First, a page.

Thursday, July 31, 2014

Timeline - Annualized GeoSolar (Cont'd)

This is the second in a series of posts on Annualized GeoSolar, the passive system for heating and air conditioning that we will use for our energy neutral house.  To check out the first post, go to Annualized GeoSolar.

I became acquainted with AGS 7 years ago when stumbling upon an online paper by Don Stephens*.

The Father of AGS
Before discussing AGS, I would be remiss if I failed to give credit to John Hiat who, in my opinion, is the father of AGS-like concepts.  He self-published his spiral bound "Passive Annual Heat Storage -- Improving the Design of Earth Shelters" in '83. Stephens subsequently improved Hiat's PAHS and called it AGS but his detailing of the whole system is much sketchier than Hiat's. In fact, I think anyone contemplating building or buying an earth shelter would be remiss in not reading two books -- Hiat's book and that of Carmondy and Sterling, "Earth Sheltered Housing Design", (Hiat gives much credit to the latter in his book). (Both books are out of print but, as of this writing, were available on EBay.)

Hiat's Influence
Until Hiat and Carmondy/Sterling came along, I am pretty sure passive solar heating was universally synonymous with solar energy from the winter sun (irrespective of earth sheltering). Stephens refined their work and named it AGS to differentiate its year-long cycle from the spasmodic daily, or even hourly, cycle of conventional passive solar heating that depends on the whims of winter sunshine.  
Hiat's iteration of the insulation/watershed umbrella

How do PAHS and AGS Work?
Both writers advocated using concrete for at least the floor of the house, installing lots of south-facing glass and earth sheltering the roof as well as most of the west, north and east walls. Both advocated keeping the soil around and under the house dry and insulated by extending waterproofing and insulation horizontally from the house below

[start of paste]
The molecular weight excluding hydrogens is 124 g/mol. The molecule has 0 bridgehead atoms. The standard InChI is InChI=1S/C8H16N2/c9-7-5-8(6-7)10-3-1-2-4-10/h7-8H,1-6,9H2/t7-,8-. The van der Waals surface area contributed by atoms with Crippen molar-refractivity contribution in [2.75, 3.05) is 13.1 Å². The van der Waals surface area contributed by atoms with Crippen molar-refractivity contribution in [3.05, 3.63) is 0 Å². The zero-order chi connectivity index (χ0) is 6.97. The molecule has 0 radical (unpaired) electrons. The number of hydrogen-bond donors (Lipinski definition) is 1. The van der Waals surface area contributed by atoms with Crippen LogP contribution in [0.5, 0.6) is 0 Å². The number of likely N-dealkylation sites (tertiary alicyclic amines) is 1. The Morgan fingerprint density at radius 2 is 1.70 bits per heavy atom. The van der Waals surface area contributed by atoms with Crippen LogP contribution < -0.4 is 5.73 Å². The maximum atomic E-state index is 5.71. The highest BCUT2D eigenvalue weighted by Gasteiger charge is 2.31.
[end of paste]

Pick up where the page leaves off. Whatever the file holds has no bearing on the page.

grade and outward twenty feet in all directions, thereby maximizing the thermal mass available to absorb, hold and dispense heat.  I have chosen to adopt Hiat's terminology for the horizontal insulation and waterproofing --  "Insulation-watershed umbrella".
Solar collector (blue), conduit (red), solar chimney (green)

Stephens' important upgrade was to use a homemade solar collector downhill from the house with conduits, tilted slightly upward, running under the house and exiting to daylight behind the house in a solar chimney.  The collector is designed to maximize solar gain from the summer sun and the conduits are designed to carry heat passively to the soil under the house before exiting via the chimney.

Managing the System
When cool weather approaches, the chimney is closed so that cold air does not drop into the conduits.  The heated thermal mass (concrete floor and walls plus the soil beneath the floor, under the umbrella and behind the earth contact walls) then maintains an even temperature within the house during the winter, independent of passive solar gain through the windows. Spring arrives, the chimney is opened and the collector begins to recharge the system before enough heat has escaped around the edges of the horizontal insulation to lower the temperature in the house more than a few degrees, if any.

Year-round Comfort
The year-round temperature can be slowly (over a couple of years) adjusted to, and then maintained at, any desired temperature, say 74 degrees, plus or minus two degrees. In addition to providing heat during cold weather, the massive heat sink plays the role of air conditioning by absorbing any summer heat penetrating the envelope of the house and storing it for the next winter.

CLICK HERE to access the last post on AGS
* Although Stephens' paper,, is no longer available, it can be accessed indirectly at Stephens' definitive paper

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